Getting off the couch could lead to a longer life for kidney disease patients, according to a study appearing in an upcoming issue of the Clinical Journal of the American Society Nephrology (CJASN). The findings indicate that, as in the general population, exercise has significant health benefits for individuals with kidney dysfunction.
Many patients with chronic kidney disease (CKD) die prematurely, but not from effects directly related to kidney problems. Because physical activity has known health benefits, Srinivasan Beddhu, MD (Salt Lake City VA Healthcare System and University of Utah), and his colleagues researched the question of whether or not exercise can help prolong CKD patients' lives.
The study included 15,368 adult participants (5.9% of whom had CKD) in the National Health and Nutrition Examination Survey III, a survey of the US population. After answering a questionnaire on the frequency and intensity of their leisure time physical activity, participants were divided into inactive, insufficiently active, and active groups. On average, participants were followed for seven to nine years.
The researchers found that 28% of individuals with CKD were inactive, compared with 13.5% of non-CKD individuals. Active and insufficiently active CKD patients were 56% and 42% less likely to die during the study than inactive CKD patients, respectively. Similar survival benefits associated with physical activity were seen in individuals without CKD.
"These data suggest that increased physical activity might have a survival benefit in the CKD population. This is particularly important as most patients with stage III CKD die before they develop end stage renal disease," the authors wrote.
The authors report no financial disclosures. Study co-authors include Bradley Baird, Jennifer Zitterkoph, Jill Neilson, and Tom Greene, PhD (University of Utah School of Medicine).
The article, entitled "Associations of Physical Activity with Mortality in Chronic Kidney Disease: NHANES III," will appear online at http://cjasn.asnjournals.org/ on October 8, 2009, doi 10.2215/CJN.01970309.
The American Society of Nephrology (ASN) does not offer medical advice. All content in ASN publications is for informational purposes only, and is not intended to cover all possible uses, directions, precautions, drug interactions, or adverse effects. This content should not be used during a medical emergency or for the diagnosis or treatment of any medical condition. Please consult your doctor or other qualified health care provider if you have any questions about a medical condition, or before taking any drug, changing your diet or commencing or discontinuing any course of treatment. Do not ignore or delay obtaining professional medical advice because of information accessed through ASN. Call 911 or your doctor for all medical emergencies.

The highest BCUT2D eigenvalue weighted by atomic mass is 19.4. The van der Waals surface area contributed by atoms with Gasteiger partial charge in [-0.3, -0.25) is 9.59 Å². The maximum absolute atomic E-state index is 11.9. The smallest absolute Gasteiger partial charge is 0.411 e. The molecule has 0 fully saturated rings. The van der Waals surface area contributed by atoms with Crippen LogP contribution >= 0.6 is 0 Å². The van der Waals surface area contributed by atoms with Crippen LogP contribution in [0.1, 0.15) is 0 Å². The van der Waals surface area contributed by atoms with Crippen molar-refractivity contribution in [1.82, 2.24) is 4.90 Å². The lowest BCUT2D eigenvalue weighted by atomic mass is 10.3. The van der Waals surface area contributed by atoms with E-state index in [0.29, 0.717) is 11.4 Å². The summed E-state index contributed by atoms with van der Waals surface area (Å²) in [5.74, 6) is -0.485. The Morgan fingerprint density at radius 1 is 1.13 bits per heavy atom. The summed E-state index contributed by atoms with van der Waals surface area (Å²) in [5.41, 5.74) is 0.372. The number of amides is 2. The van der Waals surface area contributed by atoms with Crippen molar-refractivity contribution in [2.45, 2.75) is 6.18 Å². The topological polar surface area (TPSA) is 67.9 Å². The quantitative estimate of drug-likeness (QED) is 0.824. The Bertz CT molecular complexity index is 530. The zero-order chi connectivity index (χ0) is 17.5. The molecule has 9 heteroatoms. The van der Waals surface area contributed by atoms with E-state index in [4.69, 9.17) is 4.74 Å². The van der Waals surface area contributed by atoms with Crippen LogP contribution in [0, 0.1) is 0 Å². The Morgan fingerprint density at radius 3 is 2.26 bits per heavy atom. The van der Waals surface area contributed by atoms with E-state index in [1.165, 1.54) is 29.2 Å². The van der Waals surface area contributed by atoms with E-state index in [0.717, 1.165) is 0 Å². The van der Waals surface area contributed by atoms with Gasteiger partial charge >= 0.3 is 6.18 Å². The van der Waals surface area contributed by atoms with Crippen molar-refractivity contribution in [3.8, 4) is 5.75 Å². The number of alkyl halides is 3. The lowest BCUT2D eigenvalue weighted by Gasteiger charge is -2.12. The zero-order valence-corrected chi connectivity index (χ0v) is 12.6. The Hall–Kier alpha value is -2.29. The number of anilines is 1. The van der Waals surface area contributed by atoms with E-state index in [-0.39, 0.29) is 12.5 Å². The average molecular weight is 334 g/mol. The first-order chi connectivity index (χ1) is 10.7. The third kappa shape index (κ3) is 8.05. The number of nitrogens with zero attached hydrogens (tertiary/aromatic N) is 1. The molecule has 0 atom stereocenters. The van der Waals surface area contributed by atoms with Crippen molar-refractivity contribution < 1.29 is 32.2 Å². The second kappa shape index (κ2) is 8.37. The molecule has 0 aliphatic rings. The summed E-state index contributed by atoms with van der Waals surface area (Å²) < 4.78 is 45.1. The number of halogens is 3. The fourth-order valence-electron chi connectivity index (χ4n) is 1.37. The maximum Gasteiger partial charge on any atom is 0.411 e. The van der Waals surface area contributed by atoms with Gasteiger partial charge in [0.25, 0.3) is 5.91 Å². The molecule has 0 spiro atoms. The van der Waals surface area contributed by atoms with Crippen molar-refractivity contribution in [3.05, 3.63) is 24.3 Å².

Founded in 1966, the American Society of Nephrology (ASN) is the world's largest professional society devoted to the study of kidney disease. Comprised of 11,000 physicians and scientists, ASN continues to promote expert patient care, to advance medical research, and to educate the renal community. ASN also informs policymakers about issues of importance to kidney doctors and their patients. ASN funds research, and through its world-renowned meetings and first-class publications, disseminates information and educational tools that empower physicians.
Shari Leventhal | EurekAlert!
Researchers simplify tiny structures' construction drip by drip
12.11.2018 | Princeton University, Engineering School
Mandibular movement monitoring may help improve oral sleep apnea devices
06.11.2018 | Elsevier
Biochips have been developed at TU Wien (Vienna), on which tissue can be produced and examined. This allows supplying the tissue with different substances in a very controlled way.
Cultivating human cells in the Petri dish is not a big challenge today. Producing artificial tissue, however, permeated by fine blood vessels, is a much more...
Faster and secure data communication: This is the goal of a new joint project involving physicists from the University of Würzburg. The German Federal Ministry of Education and Research funds the project with 14.8 million euro.
In our digital world data security and secure communication are becoming more and more important. Quantum communication is a promising approach to achieve...
On Saturday, 10 November 2018, the research icebreaker Polarstern will leave its homeport of Bremerhaven, bound for Cape Town, South Africa.
When choosing materials to make something, trade-offs need to be made between a host of properties, such as thickness, stiffness and weight. Depending on the application in question, finding just the right balance is the difference between success and failure
Now, a team of Penn Engineers has demonstrated a new material they call "nanocardboard," an ultrathin equivalent of corrugated paper cardboard. A square...
Physicists at ETH Zurich demonstrate how errors that occur during the manipulation of quantum system can be monitored and corrected on the fly
The field of quantum computation has seen tremendous progress in recent years. Bit by bit, quantum devices start to challenge conventional computers, at least...
09.11.2018 | Event News
06.11.2018 | Event News
23.10.2018 | Event News
15.11.2018 | Earth Sciences
15.11.2018 | Physics and Astronomy
15.11.2018 | Physics and Astronomy